If the Bank of Japan (BOJ) wants to weaken the yen, it better stop what it’s doing.
Its ultra-loose monetary policy easing program, known as “Quantitative and Qualitative Monetary Easing with a Negative Interest Rate” is actually contributing the yen’s continued rise.
That’s the view offered by Binky Chadha, Parag Thatte and Rajat Dua, members of Deutsche Bank’s asset allocation strategy team, who believe that the BOJ’s stance is creating negative fundamental impacts on growth and risk appetite in Japan.
In other words, it’s exacerbating the problem, not helping it.
“In striking contrast to traditional wisdom that monetary easing should see the exchange rate depreciate, the BOJ’s move to negative rates in January saw Japanese bond yields fall but the yen appreciate,” the trio wrote in a research note released earlier this week.
“In fact the higher yen has been stunningly (93%) correlated with falling JGB [Japanese government bond] yields for some time now, since early 2015.
“Is the rise in the yen explained by rate differentials or bigger declines in US and European yields? No. These have continued to move in favor of a lower yen. This leaves little doubt it has been BOJ-induced declines in Japanese yields that drove the yen higher.”
The chart below, supplied by Deutsche, shows the relationship between the USD/JPY and benchmark 10-year JGB yields. It’s certainly a close relationship, and a highly unusual one at that.
Chadha, Thatte and Dua believe that the anomaly has been driven by the BOJ itself. Instead of bolstering confidence, the actions undertaken by the bank are having the opposite effect.
“Given that Japan and more recently also Europe have trade surpluses and these flows tend to be sticky, they create natural pressure for the currencies to appreciate. For these currencies to remain unchanged or depreciate there need to be equal or larger offsetting capital outflows,” they say.
“If monetary policy easing has a negative impact on prospects for growth and diminishes local risk appetite, it will reduce capital outflows and result in upward pressure on the currency.”
They point to factors such as lower returns on household savings, capital flows from stocks to bonds, depressed bank earnings and plummeting bond yields signalling poor prospects for inflation and growth as factors that have contributed to decline in confidence levels.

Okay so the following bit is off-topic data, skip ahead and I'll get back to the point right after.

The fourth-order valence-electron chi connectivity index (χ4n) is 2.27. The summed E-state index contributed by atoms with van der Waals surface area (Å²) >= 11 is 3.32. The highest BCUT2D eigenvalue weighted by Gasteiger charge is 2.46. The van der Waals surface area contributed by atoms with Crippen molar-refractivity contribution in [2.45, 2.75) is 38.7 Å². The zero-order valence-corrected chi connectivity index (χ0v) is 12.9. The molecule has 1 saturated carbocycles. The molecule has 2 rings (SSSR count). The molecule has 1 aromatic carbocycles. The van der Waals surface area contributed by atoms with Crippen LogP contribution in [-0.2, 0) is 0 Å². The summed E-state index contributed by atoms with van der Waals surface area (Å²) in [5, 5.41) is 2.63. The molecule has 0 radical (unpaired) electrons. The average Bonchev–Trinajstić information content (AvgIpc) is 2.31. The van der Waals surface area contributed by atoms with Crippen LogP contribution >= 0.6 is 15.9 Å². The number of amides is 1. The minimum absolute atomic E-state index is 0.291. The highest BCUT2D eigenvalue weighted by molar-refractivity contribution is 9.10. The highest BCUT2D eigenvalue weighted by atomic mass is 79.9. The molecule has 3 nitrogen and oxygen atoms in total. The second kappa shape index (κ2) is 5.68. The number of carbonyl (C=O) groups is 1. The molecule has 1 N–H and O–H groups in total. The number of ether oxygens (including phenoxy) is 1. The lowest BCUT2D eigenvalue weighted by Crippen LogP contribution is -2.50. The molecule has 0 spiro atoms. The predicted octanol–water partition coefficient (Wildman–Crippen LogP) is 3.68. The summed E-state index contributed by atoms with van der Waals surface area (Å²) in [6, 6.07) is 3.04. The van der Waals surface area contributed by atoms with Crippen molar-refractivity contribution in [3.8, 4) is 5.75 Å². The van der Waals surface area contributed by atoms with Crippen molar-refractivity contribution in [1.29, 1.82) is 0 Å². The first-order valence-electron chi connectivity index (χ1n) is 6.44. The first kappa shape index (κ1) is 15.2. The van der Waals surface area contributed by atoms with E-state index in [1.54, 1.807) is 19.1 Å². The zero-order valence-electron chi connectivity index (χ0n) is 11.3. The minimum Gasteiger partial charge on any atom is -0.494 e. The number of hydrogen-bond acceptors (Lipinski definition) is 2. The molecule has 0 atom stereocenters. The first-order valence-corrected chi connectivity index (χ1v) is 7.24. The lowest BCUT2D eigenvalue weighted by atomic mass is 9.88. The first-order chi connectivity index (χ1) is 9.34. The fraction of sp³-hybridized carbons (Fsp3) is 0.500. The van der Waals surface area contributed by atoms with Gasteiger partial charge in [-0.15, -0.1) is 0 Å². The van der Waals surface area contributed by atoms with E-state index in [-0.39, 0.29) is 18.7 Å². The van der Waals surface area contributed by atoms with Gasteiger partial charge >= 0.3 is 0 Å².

In unison with the BOJ’s actions contributing to the recent move, Chadha, Thatte and Dua believe that yen is also correcting having fallen way beyond fundamental levels in the early stages of when “Abenomics” was introduced.
“The yen did decline beginning in the fall of 2012 on expectations of monetary easing in the run up to the launch of Abenomics. But this took place in the context of a “three-arrow” approach which boosted risk appetite and encouraged capital outflows,” they wrote.
“The depreciation of the yen went far beyond changes in rate differentials, both prevailing and prospective.”
And Deutsche think that there’s a lot more of this correction to go, putting it at odds with other forecasters who believe the yen will begin to weaken should markets successfully navigate a plethora of risk events ahead.
“Despite the mounting evidence the developed market central banks continue to have an aggressive easing or accommodative bias. We expect they will continue down this path for at least another round of easing, while the evidence grows to the contrary,” they note.
“In the meantime, with fair value in the mid 80s, we recommend being long the yen and underweight Japanese equities.”
When Chadha, Thatte and Dua say “mid 80s”, they’re referring to USD/JPY, something that is currently trading at 106.0.
That’s 20 big figures away, with a whole lot of financial heartbreak for both investors and the BOJ should their theory be proven correct.
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